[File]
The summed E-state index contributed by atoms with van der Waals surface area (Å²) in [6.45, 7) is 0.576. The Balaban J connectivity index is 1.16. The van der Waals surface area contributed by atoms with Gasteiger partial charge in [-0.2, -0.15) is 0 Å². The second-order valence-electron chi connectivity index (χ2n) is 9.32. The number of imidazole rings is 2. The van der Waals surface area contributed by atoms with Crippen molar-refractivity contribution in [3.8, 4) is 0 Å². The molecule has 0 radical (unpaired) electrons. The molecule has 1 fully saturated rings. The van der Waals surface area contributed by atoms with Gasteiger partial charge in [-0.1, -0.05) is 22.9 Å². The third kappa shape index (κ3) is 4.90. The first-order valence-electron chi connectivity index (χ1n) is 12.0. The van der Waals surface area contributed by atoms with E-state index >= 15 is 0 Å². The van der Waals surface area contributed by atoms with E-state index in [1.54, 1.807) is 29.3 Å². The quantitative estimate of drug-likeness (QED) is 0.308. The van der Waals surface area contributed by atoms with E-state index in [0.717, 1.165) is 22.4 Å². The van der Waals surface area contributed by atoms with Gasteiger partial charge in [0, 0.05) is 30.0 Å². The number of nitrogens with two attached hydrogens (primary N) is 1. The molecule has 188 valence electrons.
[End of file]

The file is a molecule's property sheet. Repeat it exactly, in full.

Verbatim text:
The summed E-state index contributed by atoms with van der Waals surface area (Å²) in [6.45, 7) is 0.576. The Balaban J connectivity index is 1.16. The van der Waals surface area contributed by atoms with Gasteiger partial charge in [-0.2, -0.15) is 0 Å². The second-order valence-electron chi connectivity index (χ2n) is 9.32. The number of imidazole rings is 2. The van der Waals surface area contributed by atoms with Crippen molar-refractivity contribution in [3.8, 4) is 0 Å². The molecule has 0 radical (unpaired) electrons. The molecule has 1 fully saturated rings. The van der Waals surface area contributed by atoms with Gasteiger partial charge in [-0.1, -0.05) is 22.9 Å². The third kappa shape index (κ3) is 4.90. The first-order valence-electron chi connectivity index (χ1n) is 12.0. The van der Waals surface area contributed by atoms with E-state index >= 15 is 0 Å². The van der Waals surface area contributed by atoms with E-state index in [1.54, 1.807) is 29.3 Å². The quantitative estimate of drug-likeness (QED) is 0.308. The van der Waals surface area contributed by atoms with E-state index in [0.717, 1.165) is 22.4 Å². The van der Waals surface area contributed by atoms with Gasteiger partial charge in [0, 0.05) is 30.0 Å². The number of nitrogens with two attached hydrogens (primary N) is 1. The molecule has 188 valence electrons.